JOHN HARBAUGH:

AGE: 50

PLAYED: Miami of Ohio U, 1980-83

ASS’T COACH JOBS:

1984-87      Western Michigan U

1987             U of Pittsburgh

1988             Morehead State U

1989-1996            U of Cincinnati

1997             Indiana U

1998-2007            Philadelphia Eagles (NFL)

HEAD COACH JOBS:

2008-present Baltimore Ravens (NFL)

RECORD: 54-26 (.675), post-season 8-4 (.667)

 

JIM HARBAUGH:

AGE: 49

PLAYED: Michigan, 1983-86; Chicago Bears, 1987-93;  Indianapolis Colts, 1994-97; Baltimore Ravens, 1998; San Diego Chargers, 1998-2000; Detroit Lions and Carolina Panthers, 2001.

ASS’T COACH JOBS:

1994-2001            Western Kentucky U

2002-03      Oakland Raiders (NFL)

HEAD COACH JOBS:

2004-06      U of San Diego

2007-10      Stanford U

2011-present San Francisco 49ers (NFL)

RECORD: 24-7-1 (.766), post-season 3-1 (.750); college 58-27 (.611)

 

ANDY MOELLER:

AGE: 48

PLAYED: Michigan, 1983-86

ASS’T COACH JOBS:

1987             Indiana U

1988-93      Army

1994-99      U of Missouri

2000-07      U of Michigan

2008-present      Baltimore Ravens (NFL)

 

 

News, notes after Mon/Tue Sr Bowl practices

 

SENIOR

MOBILE, Ala. – A few random observations, on the field and off, after two days of Senior Bowl practices:

–    Of the six quarterbacks participating here, the South’s so far have looked better, with all the understandable and valid small-window caveats. Tyler Wilson (Arkansas), Landry Jones (Oklahoma) and E.J. Manuel (Florida State) have thrown much more accurate and snappier passes than their North team counterparts. Wilson might wind up ahead of the bunch. Manuel has plenty of arm strength, but he doesn’t seem to get much of his body into his throws; he’s all arm. That leads to inaccuracy, and he told me on Monday the thing he has to work on most is his consistency.

–    Of the North team QBs, Mike Glennon of North Carolina State throws the best pro-ready ball. Glennon truly is a string bean (nearly 6-foot 7, 220 pounds), but his footwork is better than you’d expect. The knock on Syracuse’s Ryan Nassib has been that he throws only one speed and at one trajectory – hard and low. While his throws are low, in simple drills he skipped more than a couple of medium-range, cross-field outs, and even skipped one standard deep slant. He appears to lack the requisite NFL arm strength to make such passes effortlessly and consistently; perhaps his arm was sore. Miami of Ohio’s Zac Dysert really struggled on Tuesday in some passing drills, but – like Nassib – made better throws in live-action 11-on-11 drills.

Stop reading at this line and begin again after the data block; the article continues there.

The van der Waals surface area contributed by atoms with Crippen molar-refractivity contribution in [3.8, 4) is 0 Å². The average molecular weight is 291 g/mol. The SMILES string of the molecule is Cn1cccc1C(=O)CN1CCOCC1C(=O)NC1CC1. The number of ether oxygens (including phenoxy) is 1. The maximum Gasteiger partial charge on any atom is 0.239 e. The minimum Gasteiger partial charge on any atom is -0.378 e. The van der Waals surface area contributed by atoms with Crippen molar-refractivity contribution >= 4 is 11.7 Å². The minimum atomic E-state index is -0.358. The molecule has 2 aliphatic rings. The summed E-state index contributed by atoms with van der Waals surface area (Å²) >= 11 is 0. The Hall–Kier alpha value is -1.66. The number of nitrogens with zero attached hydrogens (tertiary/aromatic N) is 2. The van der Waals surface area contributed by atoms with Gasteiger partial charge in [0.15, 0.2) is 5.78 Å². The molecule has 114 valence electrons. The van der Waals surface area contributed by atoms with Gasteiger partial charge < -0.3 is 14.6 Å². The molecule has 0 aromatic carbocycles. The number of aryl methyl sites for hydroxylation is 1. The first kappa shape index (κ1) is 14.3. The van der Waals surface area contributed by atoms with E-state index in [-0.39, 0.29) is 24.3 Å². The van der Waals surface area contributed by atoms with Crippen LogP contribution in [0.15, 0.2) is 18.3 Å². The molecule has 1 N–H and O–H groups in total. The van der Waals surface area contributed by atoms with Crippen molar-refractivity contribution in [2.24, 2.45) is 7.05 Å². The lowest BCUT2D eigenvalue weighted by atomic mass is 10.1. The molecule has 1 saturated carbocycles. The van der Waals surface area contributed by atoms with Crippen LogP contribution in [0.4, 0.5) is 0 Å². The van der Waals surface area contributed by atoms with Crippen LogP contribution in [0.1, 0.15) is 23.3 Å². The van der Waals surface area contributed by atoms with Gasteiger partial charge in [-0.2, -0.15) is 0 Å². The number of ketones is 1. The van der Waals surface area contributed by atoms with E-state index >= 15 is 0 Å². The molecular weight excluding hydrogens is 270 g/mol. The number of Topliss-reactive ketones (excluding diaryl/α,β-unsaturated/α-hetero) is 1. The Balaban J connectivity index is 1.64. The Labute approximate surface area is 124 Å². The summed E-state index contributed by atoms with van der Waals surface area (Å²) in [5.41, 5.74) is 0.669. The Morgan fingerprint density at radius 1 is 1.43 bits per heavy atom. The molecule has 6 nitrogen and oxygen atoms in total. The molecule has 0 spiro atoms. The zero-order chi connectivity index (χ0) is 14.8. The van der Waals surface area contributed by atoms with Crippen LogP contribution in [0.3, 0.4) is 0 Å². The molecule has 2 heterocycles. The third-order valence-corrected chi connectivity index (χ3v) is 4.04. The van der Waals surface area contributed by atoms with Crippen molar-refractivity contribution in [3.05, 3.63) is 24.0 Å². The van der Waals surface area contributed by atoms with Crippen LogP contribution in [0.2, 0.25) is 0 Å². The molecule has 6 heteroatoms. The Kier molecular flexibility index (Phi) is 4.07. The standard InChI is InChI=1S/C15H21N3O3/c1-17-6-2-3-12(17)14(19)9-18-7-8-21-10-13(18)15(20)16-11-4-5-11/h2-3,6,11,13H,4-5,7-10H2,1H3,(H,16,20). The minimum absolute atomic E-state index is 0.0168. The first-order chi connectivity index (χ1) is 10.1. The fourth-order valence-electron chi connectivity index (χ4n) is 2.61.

–    Heads of dozens of NFL coaches and scouts all turned in the east end-zone stands on Tuesday morning when Indianapolis Colts head coach Chuck Pagano walked by. Many probably wanted to run down the aisles and shake Pagano’s arm off, but refrained. One who did offer regards merely asked about the family. Pagano, who missed most of his first season in Indy while successfully battling a rare form of leukemia, no doubt appreciated everyone’s restraint.

–    New York Jets head coach Rex Ryan appears even more svelte than he did after shedding 103 pounds last off-season. Maybe his wife will get a tattoo of him some day soon.